Image of FIG. 9.

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FIG. 9.

Correlation times τ1/e of confined water as a function of the distance d to the pore wall. Results for various temperatures and pore radii of R = 0.5 nm (open symbols) and R = 2.5 nm (solid symbols) are shown.

Image of FIG. 10.

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FIG. 10.

Logarithmic correlation times, ln τ1/e, of confined water as a function of the distance d to the pore wall, as obtained from taking the logarithm of the data for R = 2.5 nm in Fig. 9 . The solid lines are fits to Eq. (4) . The inset shows the temperature dependence of the fit parameter ξ, which is a measure for the range of the wall effect.

Image of FIG. 11.

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FIG. 11.

Self part of the van Hove correlation function for the oxygen atoms of water in a pore with a radius of R = 2.5 nm at 200 K. Main graph: Time evolution for water molecules at the pore walls (d = 0.15–0.20 nm). Inserted graph: Enlarged view of the region of the secondary maxima. Results for interfacial water (d = 0.15–0.20 nm) and core water (d = 1.50–1.55 nm) are shown for comparable times t ≈ τ1/e in both regions. The dashed lines mark the positions of the first and second oxygen next neighbor peaks in the radial distribution function of SPC/E water.

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/content/aip/journal/jcp/138/13/10.1063/1.4798217
2013-04-01
2014-04-23

Abstract

We perform molecular dynamics simulations to study the structure and dynamics of liquid water in neutral nanopores, which are generated by pinning a suitable subset of water molecules in an equilibrium configuration of a bulk system. It is found that such neutral confinement does not disturb the structure of water, in particular, the local tetrahedral order, while it imposes a pronounced spatial inhomogeneity on the dynamics of water. Specifically, when the pore wall is approached, hopping motion sets in and water dynamics slows down. We show that the logarithm of the correlation time is an exponential function of the distance to the wall, indicating a tremendous gradient of water mobility across the confinement. Upon cooling, the length scale associated with this exponential distance dependence and, thus, the range of the wall effect increases, at least down to the critical temperature of mode coupling theory, T c . Also, the temperature dependence of water dynamics varies across the pore, i.e., fragility is high in the pore center, while it is low near the pore wall. Due to all these effects, time-temperature superposition is violated. Our observations for a neutral confinement reveal that specific interactions at hydrophilic or hydrophobic walls are not the main cause of spatially inhomogeneous dynamics of confined water. In view of similarities with the behavior of Lennard-Jones liquids in neutral confinements, one may rather speculate that the effects observed for confined water are general and result from the existence of a static contribution to the energy landscape, which is imprinted by an immobile environment.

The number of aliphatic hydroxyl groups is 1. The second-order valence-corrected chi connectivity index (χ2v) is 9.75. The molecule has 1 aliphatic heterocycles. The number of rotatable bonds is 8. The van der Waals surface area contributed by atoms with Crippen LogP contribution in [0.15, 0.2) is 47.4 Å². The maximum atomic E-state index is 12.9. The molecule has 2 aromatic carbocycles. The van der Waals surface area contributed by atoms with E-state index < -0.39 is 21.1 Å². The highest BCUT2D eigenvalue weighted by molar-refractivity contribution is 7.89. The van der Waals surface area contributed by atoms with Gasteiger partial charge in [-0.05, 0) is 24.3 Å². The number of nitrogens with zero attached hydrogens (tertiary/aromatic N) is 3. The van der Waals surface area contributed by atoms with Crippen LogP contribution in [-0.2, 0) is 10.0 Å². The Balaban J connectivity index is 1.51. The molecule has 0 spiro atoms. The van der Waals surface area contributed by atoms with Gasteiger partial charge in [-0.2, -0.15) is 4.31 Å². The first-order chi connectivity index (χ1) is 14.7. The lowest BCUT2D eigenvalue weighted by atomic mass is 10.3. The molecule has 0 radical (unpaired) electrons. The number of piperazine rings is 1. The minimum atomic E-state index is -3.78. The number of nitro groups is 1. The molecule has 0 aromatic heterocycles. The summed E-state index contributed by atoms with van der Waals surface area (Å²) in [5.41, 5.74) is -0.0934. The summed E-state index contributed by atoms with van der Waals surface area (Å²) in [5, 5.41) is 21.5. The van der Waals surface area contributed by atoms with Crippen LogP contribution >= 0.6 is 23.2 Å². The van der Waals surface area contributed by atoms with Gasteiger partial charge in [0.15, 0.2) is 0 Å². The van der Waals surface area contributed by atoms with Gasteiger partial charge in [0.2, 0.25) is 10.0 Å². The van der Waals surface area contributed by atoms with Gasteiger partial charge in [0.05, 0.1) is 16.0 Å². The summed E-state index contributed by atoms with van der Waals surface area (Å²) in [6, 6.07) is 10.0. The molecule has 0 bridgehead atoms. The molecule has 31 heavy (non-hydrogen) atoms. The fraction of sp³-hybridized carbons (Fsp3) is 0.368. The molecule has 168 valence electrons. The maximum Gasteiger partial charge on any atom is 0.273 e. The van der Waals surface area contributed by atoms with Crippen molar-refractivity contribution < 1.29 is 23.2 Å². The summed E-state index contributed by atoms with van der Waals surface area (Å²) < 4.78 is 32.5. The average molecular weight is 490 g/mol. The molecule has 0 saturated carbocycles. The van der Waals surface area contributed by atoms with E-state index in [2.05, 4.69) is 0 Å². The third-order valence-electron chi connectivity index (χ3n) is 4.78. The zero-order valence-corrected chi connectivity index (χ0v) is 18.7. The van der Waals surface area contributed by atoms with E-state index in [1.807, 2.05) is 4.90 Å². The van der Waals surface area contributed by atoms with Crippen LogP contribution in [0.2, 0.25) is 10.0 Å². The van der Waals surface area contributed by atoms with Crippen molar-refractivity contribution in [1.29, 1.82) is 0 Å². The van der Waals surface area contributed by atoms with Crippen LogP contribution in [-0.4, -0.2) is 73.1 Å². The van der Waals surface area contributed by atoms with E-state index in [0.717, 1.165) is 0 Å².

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Scitation: Structure and dynamics of supercooled water in neutral confinements
http://aip.metastore.ingenta.com/content/aip/journal/jcp/138/13/10.1063/1.4798217
10.1063/1.4798217